Psychosomatic Illness

 

 

It has been proven for a long time now that physical illness and mental distress are inter related. The word psychosomatic means exactly that: psycho, originally from the Greek word psyche for the mind and soma, from the Greek word for the body.

 

Someone facing an impending stressful situation eg an interview, exam or driving test may experience physical symptoms such as:

 

  • butterflies in the stomach
  • palpitations
  • sweaty palms
  • rash
  • tickly cough
  • dryness in the mouth

 

However once the distress decreases the symptoms usually also decrease.

 

When we are worried or upset about something but we are burying our heads in the sand to avoid it the worry can manifest itself in our bodies instead. Here are some ways our bodies can hold our worries and stress:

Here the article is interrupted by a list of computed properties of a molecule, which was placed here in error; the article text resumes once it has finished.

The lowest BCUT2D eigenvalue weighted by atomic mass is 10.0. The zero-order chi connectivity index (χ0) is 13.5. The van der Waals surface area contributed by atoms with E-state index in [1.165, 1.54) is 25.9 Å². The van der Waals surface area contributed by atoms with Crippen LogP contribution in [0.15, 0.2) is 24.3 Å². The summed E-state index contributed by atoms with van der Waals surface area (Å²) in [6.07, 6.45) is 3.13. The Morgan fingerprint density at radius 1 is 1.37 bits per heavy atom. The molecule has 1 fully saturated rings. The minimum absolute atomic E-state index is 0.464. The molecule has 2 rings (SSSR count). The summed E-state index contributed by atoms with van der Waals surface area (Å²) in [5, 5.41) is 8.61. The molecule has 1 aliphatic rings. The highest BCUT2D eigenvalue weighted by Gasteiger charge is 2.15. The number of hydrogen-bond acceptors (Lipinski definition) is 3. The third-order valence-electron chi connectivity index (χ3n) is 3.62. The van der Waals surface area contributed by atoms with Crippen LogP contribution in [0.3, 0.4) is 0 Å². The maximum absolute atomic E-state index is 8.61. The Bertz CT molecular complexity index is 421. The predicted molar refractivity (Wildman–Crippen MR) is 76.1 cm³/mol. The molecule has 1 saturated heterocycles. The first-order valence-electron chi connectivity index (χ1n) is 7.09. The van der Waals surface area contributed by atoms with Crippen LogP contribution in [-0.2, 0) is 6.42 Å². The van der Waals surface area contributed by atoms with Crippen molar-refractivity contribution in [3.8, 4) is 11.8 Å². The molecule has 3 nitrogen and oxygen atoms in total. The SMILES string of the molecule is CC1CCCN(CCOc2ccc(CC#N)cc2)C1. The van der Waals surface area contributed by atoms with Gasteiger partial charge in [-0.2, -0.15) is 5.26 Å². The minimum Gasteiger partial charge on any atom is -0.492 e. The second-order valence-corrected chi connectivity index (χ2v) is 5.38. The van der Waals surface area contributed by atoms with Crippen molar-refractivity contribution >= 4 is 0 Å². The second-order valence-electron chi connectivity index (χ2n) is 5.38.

• asthma
  • eczema
  • headaches
  • digestive problems
  • insomnia

 

If we spend time thinking about what is troubling us and then talk about it and/or find help or a solution then we may well find that in time the symptoms will subside.

 

An example of this could be that we are avoiding talking with our partner about something which has upset us. We may wake up in the middle of the night and not be able to get back to sleep. We are experiencing an underlying stress which will continue until we can find a good time to talk the matter through. This will clear the air between us which will be a relief and then our normal healthy pattern of sleep should return.

 

Our bodies are wonderful ecosystems that communicate with us constantly if we listen to them.

 

Learning to be more mindful of our bodies and how we are feeling will help our physical and mental health.

 

Our bodies tell us what we need to know – both about our somas and our psyches.